Each week Gator Country will break down the offense and defense, quarter-by-quarter. We’ll grade each drive and use screen shots and diagrams to break down why plays were successful or unsuccessful.
The Gators got back on track this week against Tennessee, rallying behind backup quarterback Tyler Murphy, who stepped in when Jeff Driskel was lost for the season with a broken fibula on Florida’s second offensive series of the game.
Here is the first quarter of Florida-Tennessee:
1st Drive: 4 plays – 0 yards – 2:00 – Punt
With Valdez Showers out for the game with a knee injury, the Florida staff used that as an opportunity to insert Loucheiz Purifoy into the backfield. Purifoy got his very first offensive start and wasted no time showing his explosiveness. Florida faked to the fullback and did a speed option toss to Purifoy, who showed his explosiveness to the tune of a 15-yard gain on first down.
Driskel found Quinton Dunbar on the next play for a 10-yard completion but Dunbar was called for illegal participation for stepping out of bounds prior to the catch. The call resulted in no play and a loss of down, putting the Gators into a second and 10 situation.
Florida came out in their “10-personnel” (1RB, 0TE, 4WR) for the second and long but ran the ball out of the passing formation. There was what appeared to be a miscommunication between Jonotthan Harrison and Jon Halapio which left Halapio with his back to the defense, looking at Matt Jones carrying the ball rather than blocking. Needless to say the play went for no gain.
On third-and-10 — not exactly where the Florida offense excels — Driskel was flushed out of the pocket, as Kyle Koehne got beat to the outside by the defensive end. Driskel rolled to his left, looking for Ahmad Fulwood but the pass was batted down at the line of scrimmage.
Disaster struck on the next play when Kyle Christy couldn’t handle the snap and Florida lost the 15-yards that had been gained on the drive to give Tennessee the ball inside the Florida 20.
Drive Grade: C
Analysis: The drive got off to a great start with Purifoy’s run. The pass to Dunbar on the sideline was a good throw and catch, just unfortunate that Dunbar stepped out of bounds before the catch. The offensive line messed up on second down and on third down, Driskel was forced out of the pocket and had to roll out due to the pressure. Overall, the penalty killed this drive but Florida didn’t look bad to open the game. Well, other than Kyle Christy’s fumble.
2nd Drive: 7 plays – 38 yards – 2:52 – Interception
Following the special teams gaff, Dante Fowler Jr. gave the offense the ball back with his best Jadeveon Clowney impersonation. Unfortunately, the Gators offense would prove to be Tennessee’s best defense on this drive.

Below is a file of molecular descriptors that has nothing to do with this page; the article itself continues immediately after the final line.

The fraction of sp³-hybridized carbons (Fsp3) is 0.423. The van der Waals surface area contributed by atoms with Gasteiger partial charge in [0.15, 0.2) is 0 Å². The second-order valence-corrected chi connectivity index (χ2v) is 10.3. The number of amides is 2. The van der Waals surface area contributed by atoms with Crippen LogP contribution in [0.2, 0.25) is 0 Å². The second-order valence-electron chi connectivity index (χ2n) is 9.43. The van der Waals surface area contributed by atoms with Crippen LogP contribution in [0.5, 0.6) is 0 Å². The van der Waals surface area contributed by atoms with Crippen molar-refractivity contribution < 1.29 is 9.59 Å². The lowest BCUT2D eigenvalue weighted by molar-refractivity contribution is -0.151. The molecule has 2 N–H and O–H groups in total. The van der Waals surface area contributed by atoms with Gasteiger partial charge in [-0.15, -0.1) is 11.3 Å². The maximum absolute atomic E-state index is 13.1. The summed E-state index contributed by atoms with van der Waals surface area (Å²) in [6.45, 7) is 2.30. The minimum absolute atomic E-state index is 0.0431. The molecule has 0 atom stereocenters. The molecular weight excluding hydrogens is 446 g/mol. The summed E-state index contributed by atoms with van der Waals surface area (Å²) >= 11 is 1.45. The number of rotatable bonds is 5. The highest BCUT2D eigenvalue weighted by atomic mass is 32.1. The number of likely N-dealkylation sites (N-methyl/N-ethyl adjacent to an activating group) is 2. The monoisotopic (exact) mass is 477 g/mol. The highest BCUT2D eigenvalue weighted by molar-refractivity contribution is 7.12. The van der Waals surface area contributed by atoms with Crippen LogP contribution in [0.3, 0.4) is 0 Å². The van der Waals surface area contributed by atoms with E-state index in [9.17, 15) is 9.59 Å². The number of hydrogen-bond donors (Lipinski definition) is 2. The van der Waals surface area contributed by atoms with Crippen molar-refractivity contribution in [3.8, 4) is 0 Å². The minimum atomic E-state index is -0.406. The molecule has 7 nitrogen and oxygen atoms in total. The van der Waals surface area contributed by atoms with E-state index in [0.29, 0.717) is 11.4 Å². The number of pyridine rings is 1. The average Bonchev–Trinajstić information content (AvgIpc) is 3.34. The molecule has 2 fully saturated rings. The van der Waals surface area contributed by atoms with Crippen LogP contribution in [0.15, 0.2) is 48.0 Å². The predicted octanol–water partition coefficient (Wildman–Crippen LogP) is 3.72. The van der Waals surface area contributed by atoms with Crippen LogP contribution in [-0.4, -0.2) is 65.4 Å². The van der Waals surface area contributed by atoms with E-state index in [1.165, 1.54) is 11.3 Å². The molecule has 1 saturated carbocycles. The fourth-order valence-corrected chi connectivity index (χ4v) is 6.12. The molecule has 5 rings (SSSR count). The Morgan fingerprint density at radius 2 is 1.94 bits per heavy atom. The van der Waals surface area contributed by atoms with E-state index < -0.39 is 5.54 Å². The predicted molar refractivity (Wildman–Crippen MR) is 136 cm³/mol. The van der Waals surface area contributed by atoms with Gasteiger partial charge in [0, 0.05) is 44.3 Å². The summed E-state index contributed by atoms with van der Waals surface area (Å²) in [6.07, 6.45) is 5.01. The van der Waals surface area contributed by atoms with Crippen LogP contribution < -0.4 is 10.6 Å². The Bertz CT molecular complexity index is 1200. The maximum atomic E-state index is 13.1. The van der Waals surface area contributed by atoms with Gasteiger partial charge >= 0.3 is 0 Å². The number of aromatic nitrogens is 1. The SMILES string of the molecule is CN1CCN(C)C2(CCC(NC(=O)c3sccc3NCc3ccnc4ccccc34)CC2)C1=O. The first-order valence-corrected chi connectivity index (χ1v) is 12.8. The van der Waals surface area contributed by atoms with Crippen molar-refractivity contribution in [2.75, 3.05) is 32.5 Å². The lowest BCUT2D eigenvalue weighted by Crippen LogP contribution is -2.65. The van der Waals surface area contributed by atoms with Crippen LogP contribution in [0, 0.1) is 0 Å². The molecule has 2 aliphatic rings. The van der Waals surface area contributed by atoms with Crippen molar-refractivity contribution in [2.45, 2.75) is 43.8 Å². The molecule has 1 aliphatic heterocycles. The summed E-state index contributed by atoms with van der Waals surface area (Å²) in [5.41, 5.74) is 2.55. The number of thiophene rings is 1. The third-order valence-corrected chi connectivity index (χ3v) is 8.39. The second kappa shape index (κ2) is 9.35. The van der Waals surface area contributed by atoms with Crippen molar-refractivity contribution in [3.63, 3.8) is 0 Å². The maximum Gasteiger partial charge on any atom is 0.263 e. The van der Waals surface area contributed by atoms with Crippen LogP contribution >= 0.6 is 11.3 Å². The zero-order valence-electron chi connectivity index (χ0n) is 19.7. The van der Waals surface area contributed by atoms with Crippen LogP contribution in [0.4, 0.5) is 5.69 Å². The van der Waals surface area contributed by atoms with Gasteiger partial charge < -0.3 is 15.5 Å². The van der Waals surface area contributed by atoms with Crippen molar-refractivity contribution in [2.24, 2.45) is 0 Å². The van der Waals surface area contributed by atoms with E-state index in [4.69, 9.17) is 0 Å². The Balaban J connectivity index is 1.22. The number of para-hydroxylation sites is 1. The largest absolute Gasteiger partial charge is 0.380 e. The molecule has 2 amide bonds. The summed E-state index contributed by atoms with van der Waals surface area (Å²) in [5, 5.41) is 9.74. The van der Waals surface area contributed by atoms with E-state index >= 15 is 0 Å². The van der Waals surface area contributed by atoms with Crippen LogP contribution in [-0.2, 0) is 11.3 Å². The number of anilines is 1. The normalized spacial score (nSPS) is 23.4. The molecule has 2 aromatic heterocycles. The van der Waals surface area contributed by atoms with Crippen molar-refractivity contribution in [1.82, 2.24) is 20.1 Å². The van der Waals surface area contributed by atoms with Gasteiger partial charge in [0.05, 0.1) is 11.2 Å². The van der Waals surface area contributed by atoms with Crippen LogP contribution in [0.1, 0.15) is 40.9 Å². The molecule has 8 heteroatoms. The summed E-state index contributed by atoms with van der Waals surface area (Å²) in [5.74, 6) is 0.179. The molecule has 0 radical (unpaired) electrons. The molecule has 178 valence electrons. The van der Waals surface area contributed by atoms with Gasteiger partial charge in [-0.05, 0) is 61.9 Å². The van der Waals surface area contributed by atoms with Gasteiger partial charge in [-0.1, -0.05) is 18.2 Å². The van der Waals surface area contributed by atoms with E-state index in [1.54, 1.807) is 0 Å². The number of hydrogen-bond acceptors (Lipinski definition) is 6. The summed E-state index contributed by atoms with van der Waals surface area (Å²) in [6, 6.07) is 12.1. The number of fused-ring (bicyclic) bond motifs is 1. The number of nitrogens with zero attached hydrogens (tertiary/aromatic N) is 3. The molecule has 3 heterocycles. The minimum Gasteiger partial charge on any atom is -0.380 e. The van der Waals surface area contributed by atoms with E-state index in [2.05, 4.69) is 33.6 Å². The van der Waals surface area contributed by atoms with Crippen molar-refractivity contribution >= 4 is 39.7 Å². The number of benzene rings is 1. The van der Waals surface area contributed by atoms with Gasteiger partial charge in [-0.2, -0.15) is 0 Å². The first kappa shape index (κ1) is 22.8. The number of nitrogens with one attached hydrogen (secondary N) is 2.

Florida came out in “00 personnel” (0 RB, 0TE, 5 WR) and passed on first down, something they would do just twice (both times on this drive) in the entire first quarter. For the game, the Gators passed just five times on first down compared to 25 rushes.
D.J. Humphries was beaten badly on the first play of the drive but Driskel got off a throw — albeit high — to Trey Burton 21-yards down the field for a first down. Two consecutive drives that start with “explosive plays” can only be termed a good start.
Florida had a first down running play blown up by a cornerback blitz on the next play. The offensive line did a good job blocking, but Tennessee brought more man than Florida could block on the play. On second and 9 Driskel took a shot down the field to Quinton Dunbar who had his man beat, but the ball was badly underthrown. The ball probably should have been caught, but the pass should have led Dunbar rather than making him stop, turnaround and jump for the ball against the cornerback.
As the ball is in the air, Mick Hubert screams “a rainbow” describing how much air Driskel gave the throw. But seriously, if there were rain clouds around, Driskel would have caused a monsoon with the pass.
Driskel made up for it on third and long by hitting a wide-open Solomon Patton for a 9-yard pickup and a first down. Patton did a good job of finding a soft spot in the defense and cut off his route right at the first down mark. He was wide open and Driskel delivered a nice ball to Patton who fell forward for the first down, one of the the little things that Patton is doing much better this season.
After a screen pass to Dunbar on first down and a Solomon Patton jet sweep netted seven yards, the Gators had third and short on the Tennessee 41.